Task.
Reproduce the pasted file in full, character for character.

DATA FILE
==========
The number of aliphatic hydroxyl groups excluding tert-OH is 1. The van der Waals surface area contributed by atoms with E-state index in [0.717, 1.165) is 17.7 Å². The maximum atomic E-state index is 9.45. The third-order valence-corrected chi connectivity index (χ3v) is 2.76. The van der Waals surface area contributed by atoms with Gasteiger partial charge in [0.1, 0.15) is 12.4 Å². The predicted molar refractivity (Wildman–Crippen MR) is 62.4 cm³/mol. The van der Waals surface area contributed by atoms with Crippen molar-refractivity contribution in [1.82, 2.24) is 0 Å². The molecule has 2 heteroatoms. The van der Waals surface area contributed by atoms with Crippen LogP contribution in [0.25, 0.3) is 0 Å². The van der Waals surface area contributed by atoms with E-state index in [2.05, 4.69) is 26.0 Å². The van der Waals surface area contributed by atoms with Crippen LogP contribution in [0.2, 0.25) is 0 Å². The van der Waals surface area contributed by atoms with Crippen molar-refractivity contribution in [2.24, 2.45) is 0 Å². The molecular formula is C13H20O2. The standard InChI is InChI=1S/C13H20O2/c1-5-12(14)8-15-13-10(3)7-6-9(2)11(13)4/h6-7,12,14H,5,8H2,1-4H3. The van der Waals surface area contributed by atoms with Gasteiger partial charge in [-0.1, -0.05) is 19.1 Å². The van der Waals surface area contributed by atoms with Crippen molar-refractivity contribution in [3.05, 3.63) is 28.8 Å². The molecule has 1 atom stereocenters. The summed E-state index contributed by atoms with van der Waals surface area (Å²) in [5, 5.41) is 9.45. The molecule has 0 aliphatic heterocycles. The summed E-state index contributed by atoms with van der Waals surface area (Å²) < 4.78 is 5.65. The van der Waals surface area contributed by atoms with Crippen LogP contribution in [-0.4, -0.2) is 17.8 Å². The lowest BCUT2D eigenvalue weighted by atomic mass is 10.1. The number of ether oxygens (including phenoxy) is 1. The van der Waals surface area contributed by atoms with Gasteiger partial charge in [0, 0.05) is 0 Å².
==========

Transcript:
The number of aliphatic hydroxyl groups excluding tert-OH is 1. The van der Waals surface area contributed by atoms with E-state index in [0.717, 1.165) is 17.7 Å². The maximum atomic E-state index is 9.45. The third-order valence-corrected chi connectivity index (χ3v) is 2.76. The van der Waals surface area contributed by atoms with Gasteiger partial charge in [0.1, 0.15) is 12.4 Å². The predicted molar refractivity (Wildman–Crippen MR) is 62.4 cm³/mol. The van der Waals surface area contributed by atoms with Crippen molar-refractivity contribution in [1.82, 2.24) is 0 Å². The molecule has 2 heteroatoms. The van der Waals surface area contributed by atoms with Crippen LogP contribution in [0.25, 0.3) is 0 Å². The van der Waals surface area contributed by atoms with E-state index in [2.05, 4.69) is 26.0 Å². The van der Waals surface area contributed by atoms with Crippen LogP contribution in [0.2, 0.25) is 0 Å². The van der Waals surface area contributed by atoms with Crippen molar-refractivity contribution in [2.24, 2.45) is 0 Å². The molecular formula is C13H20O2. The standard InChI is InChI=1S/C13H20O2/c1-5-12(14)8-15-13-10(3)7-6-9(2)11(13)4/h6-7,12,14H,5,8H2,1-4H3. The van der Waals surface area contributed by atoms with Gasteiger partial charge in [-0.1, -0.05) is 19.1 Å². The van der Waals surface area contributed by atoms with Crippen molar-refractivity contribution in [3.05, 3.63) is 28.8 Å². The molecule has 1 atom stereocenters. The summed E-state index contributed by atoms with van der Waals surface area (Å²) in [5, 5.41) is 9.45. The molecule has 0 aliphatic heterocycles. The summed E-state index contributed by atoms with van der Waals surface area (Å²) < 4.78 is 5.65. The van der Waals surface area contributed by atoms with Crippen LogP contribution in [-0.4, -0.2) is 17.8 Å². The lowest BCUT2D eigenvalue weighted by atomic mass is 10.1. The number of ether oxygens (including phenoxy) is 1. The van der Waals surface area contributed by atoms with Gasteiger partial charge in [0, 0.05) is 0 Å².